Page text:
Venezuela to protest foreign minister's treatment at New York airport


Tuesday, September 26th 2006, 3:45 pm
By: News On 6


CARACAS, Venezuela (AP) _ President Hugo Chavez said Tuesday that Venezuela will summon the U.S. ambassador to issue a diplomatic protest because the foreign minister was temporarily detained by authorities at a New York airport. Chavez warned Venezuela could take similar measures if it happens again.

Foreign Minister Nicolas Maduro says authorities at John F. Kennedy International Airport attempted to frisk and handcuff him Saturday as he tried to catch a flight after attending the U.N. General Assembly session.

``We're going to put out a protest note, and the U.S. ambassador in Venezuela will be called,'' Chavez told reporters. ``And in that protest note, it says 'If that happens again, we would be obligated to give at least equal treatment to whomever.'''

Chavez also slammed U.S. officials for suggesting that Venezuela would make the U.N. Security Council unworkable if the South American nation were to win its bid against U.S.-backed Guatemala for a rotating council seat.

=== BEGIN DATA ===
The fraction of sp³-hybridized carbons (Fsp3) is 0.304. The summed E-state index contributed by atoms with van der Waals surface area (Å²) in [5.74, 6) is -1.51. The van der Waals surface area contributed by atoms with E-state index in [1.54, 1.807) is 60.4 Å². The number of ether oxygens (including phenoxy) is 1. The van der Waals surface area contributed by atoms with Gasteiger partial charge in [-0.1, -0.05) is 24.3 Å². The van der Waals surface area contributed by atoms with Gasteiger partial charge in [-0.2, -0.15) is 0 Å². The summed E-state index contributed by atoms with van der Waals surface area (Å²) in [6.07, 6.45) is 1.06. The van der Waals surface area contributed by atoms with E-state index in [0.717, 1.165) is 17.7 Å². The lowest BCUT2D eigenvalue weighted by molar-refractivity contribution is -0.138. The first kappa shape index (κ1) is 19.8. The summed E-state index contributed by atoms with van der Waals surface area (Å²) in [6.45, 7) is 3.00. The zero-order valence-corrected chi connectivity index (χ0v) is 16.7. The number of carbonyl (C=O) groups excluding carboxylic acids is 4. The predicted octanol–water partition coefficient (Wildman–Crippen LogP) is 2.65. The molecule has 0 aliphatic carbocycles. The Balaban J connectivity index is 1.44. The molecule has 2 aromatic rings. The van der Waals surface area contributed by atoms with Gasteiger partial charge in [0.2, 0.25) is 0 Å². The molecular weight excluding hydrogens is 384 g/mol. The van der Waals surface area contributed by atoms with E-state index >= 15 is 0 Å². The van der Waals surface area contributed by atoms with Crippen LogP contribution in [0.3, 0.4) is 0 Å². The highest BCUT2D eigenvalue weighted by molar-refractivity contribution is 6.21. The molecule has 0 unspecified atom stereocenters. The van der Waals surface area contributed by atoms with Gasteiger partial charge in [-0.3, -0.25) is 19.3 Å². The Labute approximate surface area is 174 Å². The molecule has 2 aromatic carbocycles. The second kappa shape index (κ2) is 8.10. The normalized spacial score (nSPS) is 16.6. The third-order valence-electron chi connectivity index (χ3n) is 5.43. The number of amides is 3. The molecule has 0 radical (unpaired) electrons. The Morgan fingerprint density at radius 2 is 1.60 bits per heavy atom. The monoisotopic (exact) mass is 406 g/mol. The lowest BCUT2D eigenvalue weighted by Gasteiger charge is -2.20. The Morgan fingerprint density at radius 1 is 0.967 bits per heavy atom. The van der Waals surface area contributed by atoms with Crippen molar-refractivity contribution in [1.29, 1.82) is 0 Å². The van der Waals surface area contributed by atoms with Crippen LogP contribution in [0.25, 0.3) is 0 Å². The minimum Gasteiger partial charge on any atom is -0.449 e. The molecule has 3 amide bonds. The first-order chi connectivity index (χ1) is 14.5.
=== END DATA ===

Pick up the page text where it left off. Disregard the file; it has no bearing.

``It's more evidence of how the U.S. government sees itself as the owner of the world,'' Chavez told reporters at the presidential palace. ``It's the United States that should leave the Security Council.''

U.S. officials have apologized to Venezuela over the incident at the airport Saturday, when Maduro said he was detained for 90 minutes in what he called a flagrant violation of international law and his diplomatic immunity.

Maduro said when one official ordered him to go to another room for a strip-search, he refused. Maduro said authorities at one point ordered him and other officials to spread their arms and legs and be frisked, but he said they forcefully refused. He said officers also threatened to handcuff him.

However, U.S. Department of Homeland Security officials have denied that Maduro was mistreated, and U.S. ambassador to the United Nations John Bolton on Monday derided Maduro's protest as ``street theater'' and propaganda.

The incident came after Chavez called President Bush ``the devil'' at the United Nations, increasing already tense relations between Caracas and Washington. The U.S. government has often criticized Chavez, warning he is a destabilizing force in Latin America and questioning his commitment to democracy.